Best Time to Visit the Dominican Republic

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Updated: July 21, 2020

When is the Best Time to Visit the Dominican Republic?

The best time to visit the Dominican Republic is from March to May. The weather is great and avoids the hurricane season, with light rain occasionally. As the peak season has ended, prices are lower for hotels and excursions and crowds are also less.

A boat is moored to a sandy beach lined with palm trees.

Beautiful Saona island in the Dominican Republic. The best time of year to visit the Domincan Republic is the spring.

  • Best Time for Good Weather: December-April.
  • Best Time for Sightseeing: March-May.
  • Best Time for Saving Money: Mid-April/Autumn.
  • Best Time for Partying: February and August.
  • Best Time for Surfing & Kitesurfing: July and November.
  • Best Time for Snorkeling & Diving: December-February.
  • Best Time for Whale Watching: December-March.
  • Best Time for White Water Rafting on Yaque del Norte River: July and August.
  • Best Time for Lobster: July-February.
  • Best Time to Visit the Dominican Republic: Dominican Republic now ranks as the most visited country in the Caribbean with over 6 million tourists arriving each year. Known for its beaches, resorts, and golfing, the best time to visit the Dominican Republic is from March to May when the peak tourist season is at its tail end and the dry season begins. Wait until the day after Easter to arrive when crowds thin out, especially at Puerto Cana, Puerto Plata, and the Amber Coast. In March, you’ll find smaller crowds than over the winter months, noticeably fewer children, and slightly lower hotel rates. Lower occupancy levels also mean you don’t have to plan months in advance. By mid-April, hotel rates really start to drop, fewer tourists are around, and the great weather continues, making it an ideal time to visit, especially if you’re hoping to avoid both crowds and the hurricane season. However, local businesses also take advantage of the off-season, meaning you’ll most likely run into a few places that are closed for renovations.
  • Best Time to Book Hotels in the Dominican Republic: When visiting during the busy winter season – December to February – try to make reservations 2-3 months in advance. If booking for Christmas, try 4-6 months in advance as hotels fill up quickly and often run out of vacancies. It is recommended to make restaurant reservations and contact tour companies for any activities in advance to avoid disappointment.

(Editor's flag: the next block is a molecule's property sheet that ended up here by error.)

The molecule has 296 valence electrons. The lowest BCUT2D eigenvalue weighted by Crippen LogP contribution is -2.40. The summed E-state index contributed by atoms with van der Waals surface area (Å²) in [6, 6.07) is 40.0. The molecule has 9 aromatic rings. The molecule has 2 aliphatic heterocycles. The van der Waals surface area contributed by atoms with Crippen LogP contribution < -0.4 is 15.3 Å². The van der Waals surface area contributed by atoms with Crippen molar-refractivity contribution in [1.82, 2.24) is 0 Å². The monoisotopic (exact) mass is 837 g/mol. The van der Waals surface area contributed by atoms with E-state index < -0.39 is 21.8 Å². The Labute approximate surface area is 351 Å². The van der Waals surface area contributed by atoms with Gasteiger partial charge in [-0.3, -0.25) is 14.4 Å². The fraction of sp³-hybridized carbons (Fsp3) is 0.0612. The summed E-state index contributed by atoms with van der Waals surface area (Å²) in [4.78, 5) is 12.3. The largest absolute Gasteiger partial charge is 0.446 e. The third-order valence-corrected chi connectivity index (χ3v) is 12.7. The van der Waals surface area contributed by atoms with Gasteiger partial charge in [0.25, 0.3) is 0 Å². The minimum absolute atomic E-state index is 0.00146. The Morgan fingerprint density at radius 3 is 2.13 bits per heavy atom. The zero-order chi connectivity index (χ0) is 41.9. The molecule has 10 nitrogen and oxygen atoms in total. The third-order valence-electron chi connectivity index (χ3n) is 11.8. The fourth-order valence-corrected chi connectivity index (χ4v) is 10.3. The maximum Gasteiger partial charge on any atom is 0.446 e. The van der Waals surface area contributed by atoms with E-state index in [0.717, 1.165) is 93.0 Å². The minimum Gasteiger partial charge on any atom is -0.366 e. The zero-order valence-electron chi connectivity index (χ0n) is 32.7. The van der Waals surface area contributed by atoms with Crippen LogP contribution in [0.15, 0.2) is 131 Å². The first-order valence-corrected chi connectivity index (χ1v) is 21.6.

• Best Time to Visit the Dominican Republic for Good Weather: The winter season between December and February is when the Dominican climate is at its optimum and is the best time for snorkeling, diving, and whale watching, but it is also the peak season. The weather in March and April is comfortable, with highs above 25°C and lows around 15°C. Since March to April is a relatively dry period in the country, it’s a great time to go hiking or try your hand at rappelling and canyoning in the mountains as the crowds won’t be as heavy. Avoid visiting in August and September as they mark the height of prime hurricane season, so it’s not a good time to visit for good weather.
  • Best Time to Visit for Partying: February to mid-April brings the countrywide carnivals, Independence Day (February 27), Spring Break, and Easter holidays, making it the best times to visit for partying. February brings the first of 2 annual Carnival celebrations. Dominican Carnaval, which runs every Sunday in February around the country, features different parades in every city, with La Vega as the place to be at for big, bold celebrations. Locals march through the streets with masks and dance their way through the crowds while showcasing the country’s history. The second Carnival celebration is the Barcelo Desalia Festival where 5,000 party-goers dance on the beach to the best of the international electronic music scene. During Easter holidays or Semana Santa – Holy Week – hotels fill up in popular areas. Look out for beach closures due to a high level of drinking that weekend. In Santo Domingo, the Malecón is partly turned into a pedestrian zone and becomes a beach party in the city with games and music.
  • Best Time to Visit for Bargains: After April 15, hotel prices can drop by as much as 50%. Cruise and airline prices also fall during this time of year. The temperature is only slightly warmer during the summer months and the country still hosts many activities. If you feel like taking your chances with the weather, you’ll find cheaper hotel prices and discounts on vacation packages, especially in September and October when the tourist volume is at its lowest, beaches and golf courses are rained out, and the threat of hurricanes is at its highest. Keep in mind, however, that local businesses often use this time of year for construction projects and renovations, including hotels and restaurants. If you’re traveling during this unpredictable period, make sure you contact your hotel to ensure there are no weather-related closures and or renovations.
  • Best Time to Visit for Whale watching: A beautiful, natural display takes place every winter in Samaná Bay when thousands of humpback whales arrive to breed and give birth. December is the start of whale watching season, and every year, over 2,000 humpback whales are drawn to the warm waters at the Samana Peninsula. Samana Bay’s Sanctuary of the Humpback Whales is a top spot for catching a glimpse of newborn whales swimming with their mothers. March marks your last chance for whale watching.